David Hume (1711-1776)
- The Philosophical Dictionary.
- David Hume believed that all human knowledge is gained through the senses. We develop two types of perceptions from what we experience through our senses: impressions and ideas. Impressions are our direct experiences: what we see, feel, love, hate, or desire. Ideas are our perceptions as we reflect upon our direct experiences. Hume's separation of impressions from ideas formed the basis of his "skepticism," meaning that we cannot believe that a certain thing exists (such as an idea) unless we can point to the impression (i.e., direct experience) from which that idea is derived.
- See also: Empiricism, John Locke.
problem of causation
- refers to the inability to conclusively state that one event causes another. If one observes, for example, that the greater the formal education the greater the income, one might infer that a causal relationship exists between these two variables. Not necessarily, argues the skeptic Hume, who states that we have observed no necessary connection between the two events. Thus, what justifies our belief in causation?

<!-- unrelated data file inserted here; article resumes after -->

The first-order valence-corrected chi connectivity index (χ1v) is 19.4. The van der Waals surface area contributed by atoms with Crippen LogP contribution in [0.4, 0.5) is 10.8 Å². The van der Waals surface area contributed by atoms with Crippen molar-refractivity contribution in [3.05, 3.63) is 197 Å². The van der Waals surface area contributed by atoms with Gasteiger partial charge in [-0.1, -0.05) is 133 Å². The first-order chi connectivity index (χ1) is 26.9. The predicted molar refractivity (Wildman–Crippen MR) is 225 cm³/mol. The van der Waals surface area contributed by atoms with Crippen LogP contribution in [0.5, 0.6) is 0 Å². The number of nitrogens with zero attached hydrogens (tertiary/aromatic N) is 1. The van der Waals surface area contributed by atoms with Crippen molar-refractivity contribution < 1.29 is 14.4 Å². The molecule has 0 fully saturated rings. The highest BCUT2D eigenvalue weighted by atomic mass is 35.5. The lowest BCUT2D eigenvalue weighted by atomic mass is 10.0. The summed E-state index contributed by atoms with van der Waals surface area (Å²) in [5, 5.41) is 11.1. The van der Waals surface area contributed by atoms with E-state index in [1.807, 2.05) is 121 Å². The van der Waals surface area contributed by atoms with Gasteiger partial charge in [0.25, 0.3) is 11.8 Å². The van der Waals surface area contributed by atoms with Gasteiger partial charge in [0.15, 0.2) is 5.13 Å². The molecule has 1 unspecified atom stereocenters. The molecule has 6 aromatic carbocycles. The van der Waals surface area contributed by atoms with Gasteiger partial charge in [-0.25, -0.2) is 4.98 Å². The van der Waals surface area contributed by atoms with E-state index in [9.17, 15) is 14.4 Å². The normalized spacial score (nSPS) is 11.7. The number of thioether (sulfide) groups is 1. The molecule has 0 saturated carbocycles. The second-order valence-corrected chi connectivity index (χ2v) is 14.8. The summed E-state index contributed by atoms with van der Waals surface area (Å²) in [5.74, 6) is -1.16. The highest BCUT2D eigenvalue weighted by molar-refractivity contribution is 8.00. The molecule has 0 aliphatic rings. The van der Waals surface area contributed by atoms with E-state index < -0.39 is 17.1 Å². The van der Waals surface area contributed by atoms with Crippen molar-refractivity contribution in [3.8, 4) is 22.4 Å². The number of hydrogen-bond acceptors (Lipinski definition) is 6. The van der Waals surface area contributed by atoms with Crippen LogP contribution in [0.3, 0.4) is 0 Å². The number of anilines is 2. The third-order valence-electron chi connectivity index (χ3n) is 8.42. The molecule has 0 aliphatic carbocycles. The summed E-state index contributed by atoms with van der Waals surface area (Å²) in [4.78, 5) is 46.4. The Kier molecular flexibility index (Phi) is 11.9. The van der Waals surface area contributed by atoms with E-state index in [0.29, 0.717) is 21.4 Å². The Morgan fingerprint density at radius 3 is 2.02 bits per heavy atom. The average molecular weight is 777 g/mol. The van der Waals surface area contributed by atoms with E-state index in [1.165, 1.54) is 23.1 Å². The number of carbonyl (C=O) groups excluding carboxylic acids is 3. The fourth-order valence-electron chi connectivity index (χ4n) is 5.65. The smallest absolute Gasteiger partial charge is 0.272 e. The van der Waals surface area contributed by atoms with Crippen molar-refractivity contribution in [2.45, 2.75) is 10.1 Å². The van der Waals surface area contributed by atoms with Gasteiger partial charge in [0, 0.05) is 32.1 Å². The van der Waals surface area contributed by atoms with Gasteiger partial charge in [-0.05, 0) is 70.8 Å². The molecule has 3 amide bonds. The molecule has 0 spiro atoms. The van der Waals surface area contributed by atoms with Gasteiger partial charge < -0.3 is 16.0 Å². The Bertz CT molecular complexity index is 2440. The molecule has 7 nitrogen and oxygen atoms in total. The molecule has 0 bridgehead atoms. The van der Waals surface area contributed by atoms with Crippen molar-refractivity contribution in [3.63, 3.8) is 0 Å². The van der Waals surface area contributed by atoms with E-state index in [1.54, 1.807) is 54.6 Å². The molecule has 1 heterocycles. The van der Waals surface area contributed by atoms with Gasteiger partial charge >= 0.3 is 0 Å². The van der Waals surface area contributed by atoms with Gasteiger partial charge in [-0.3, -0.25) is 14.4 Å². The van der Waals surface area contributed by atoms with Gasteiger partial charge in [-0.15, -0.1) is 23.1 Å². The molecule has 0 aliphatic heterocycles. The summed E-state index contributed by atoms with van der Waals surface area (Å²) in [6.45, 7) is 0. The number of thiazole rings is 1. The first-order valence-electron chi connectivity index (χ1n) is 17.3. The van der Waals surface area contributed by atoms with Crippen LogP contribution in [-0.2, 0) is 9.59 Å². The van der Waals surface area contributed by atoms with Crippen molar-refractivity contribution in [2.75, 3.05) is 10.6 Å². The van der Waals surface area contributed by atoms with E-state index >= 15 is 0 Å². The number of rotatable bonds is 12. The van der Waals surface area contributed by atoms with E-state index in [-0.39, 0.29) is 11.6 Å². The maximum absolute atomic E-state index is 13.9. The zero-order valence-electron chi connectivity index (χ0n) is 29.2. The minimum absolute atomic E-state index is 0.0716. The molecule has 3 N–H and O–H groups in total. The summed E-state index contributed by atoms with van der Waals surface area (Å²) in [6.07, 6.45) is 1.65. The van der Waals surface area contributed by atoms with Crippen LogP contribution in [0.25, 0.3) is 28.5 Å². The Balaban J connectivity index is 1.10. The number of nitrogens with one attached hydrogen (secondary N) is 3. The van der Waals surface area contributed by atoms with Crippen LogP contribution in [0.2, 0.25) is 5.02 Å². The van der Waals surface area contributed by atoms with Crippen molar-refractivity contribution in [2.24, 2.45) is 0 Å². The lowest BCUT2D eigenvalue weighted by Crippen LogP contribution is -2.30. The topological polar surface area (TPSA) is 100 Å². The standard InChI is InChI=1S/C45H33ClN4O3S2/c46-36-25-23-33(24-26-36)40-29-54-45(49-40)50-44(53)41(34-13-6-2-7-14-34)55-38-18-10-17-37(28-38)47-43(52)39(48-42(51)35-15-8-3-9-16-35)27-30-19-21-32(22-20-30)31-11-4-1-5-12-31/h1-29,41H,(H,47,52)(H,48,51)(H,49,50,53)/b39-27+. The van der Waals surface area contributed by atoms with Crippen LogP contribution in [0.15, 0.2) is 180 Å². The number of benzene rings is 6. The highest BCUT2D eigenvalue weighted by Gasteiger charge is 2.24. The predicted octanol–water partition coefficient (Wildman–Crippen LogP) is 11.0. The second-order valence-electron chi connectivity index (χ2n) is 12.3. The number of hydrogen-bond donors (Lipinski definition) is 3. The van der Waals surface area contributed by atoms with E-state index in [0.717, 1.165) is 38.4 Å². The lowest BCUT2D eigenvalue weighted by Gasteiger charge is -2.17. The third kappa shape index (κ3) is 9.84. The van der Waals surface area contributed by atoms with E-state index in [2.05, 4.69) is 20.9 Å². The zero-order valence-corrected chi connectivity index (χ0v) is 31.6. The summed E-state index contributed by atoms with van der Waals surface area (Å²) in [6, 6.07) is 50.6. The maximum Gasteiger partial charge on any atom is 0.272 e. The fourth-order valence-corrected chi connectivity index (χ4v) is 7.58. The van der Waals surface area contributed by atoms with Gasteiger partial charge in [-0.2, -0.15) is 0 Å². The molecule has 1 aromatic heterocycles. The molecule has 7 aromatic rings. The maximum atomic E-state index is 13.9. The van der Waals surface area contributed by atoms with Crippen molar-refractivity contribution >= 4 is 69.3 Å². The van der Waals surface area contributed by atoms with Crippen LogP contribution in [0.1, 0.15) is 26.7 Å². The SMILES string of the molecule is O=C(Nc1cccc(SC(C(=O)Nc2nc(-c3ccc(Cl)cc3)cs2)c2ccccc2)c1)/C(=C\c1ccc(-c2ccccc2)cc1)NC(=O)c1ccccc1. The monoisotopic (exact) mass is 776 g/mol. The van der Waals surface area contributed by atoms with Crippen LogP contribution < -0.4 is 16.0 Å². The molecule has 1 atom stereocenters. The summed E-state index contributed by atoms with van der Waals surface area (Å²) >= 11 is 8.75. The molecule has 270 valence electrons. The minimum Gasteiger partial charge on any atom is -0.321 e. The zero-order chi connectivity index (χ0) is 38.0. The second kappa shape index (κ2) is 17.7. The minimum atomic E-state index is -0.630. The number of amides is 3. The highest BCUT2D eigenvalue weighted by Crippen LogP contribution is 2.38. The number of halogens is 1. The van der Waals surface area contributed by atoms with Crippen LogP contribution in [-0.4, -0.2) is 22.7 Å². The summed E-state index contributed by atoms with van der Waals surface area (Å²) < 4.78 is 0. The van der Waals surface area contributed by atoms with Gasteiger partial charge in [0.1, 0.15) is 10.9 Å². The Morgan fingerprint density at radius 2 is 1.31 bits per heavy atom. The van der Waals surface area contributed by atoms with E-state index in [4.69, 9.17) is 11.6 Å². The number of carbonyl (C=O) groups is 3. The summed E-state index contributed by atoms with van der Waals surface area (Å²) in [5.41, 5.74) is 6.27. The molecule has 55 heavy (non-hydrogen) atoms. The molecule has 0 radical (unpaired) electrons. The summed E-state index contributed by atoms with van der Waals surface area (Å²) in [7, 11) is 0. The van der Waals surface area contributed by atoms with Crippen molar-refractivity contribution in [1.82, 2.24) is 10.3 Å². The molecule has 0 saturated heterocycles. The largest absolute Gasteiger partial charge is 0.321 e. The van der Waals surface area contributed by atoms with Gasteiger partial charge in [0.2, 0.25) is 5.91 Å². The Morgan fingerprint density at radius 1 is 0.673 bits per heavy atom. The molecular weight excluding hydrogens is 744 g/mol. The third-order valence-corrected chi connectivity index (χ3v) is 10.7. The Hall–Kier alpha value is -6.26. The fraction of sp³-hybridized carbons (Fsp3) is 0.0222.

- According to Hume, we know nothing except through experience. We cannot infer, for example, that the fire will burn our skin unless we have experienced such an event. Scientific theories, therefore, must be based upon direct experiences. It is the purpose of scientific theories, however, to raise the level of abstraction so as to predict similar events (e.g., that a hot iron also will burn our skin). The
problem of induction
- is that we can never be certain that we have induced the correct abstract theory based upon our direct experiences. It might be that some other theory can be induced from our observations.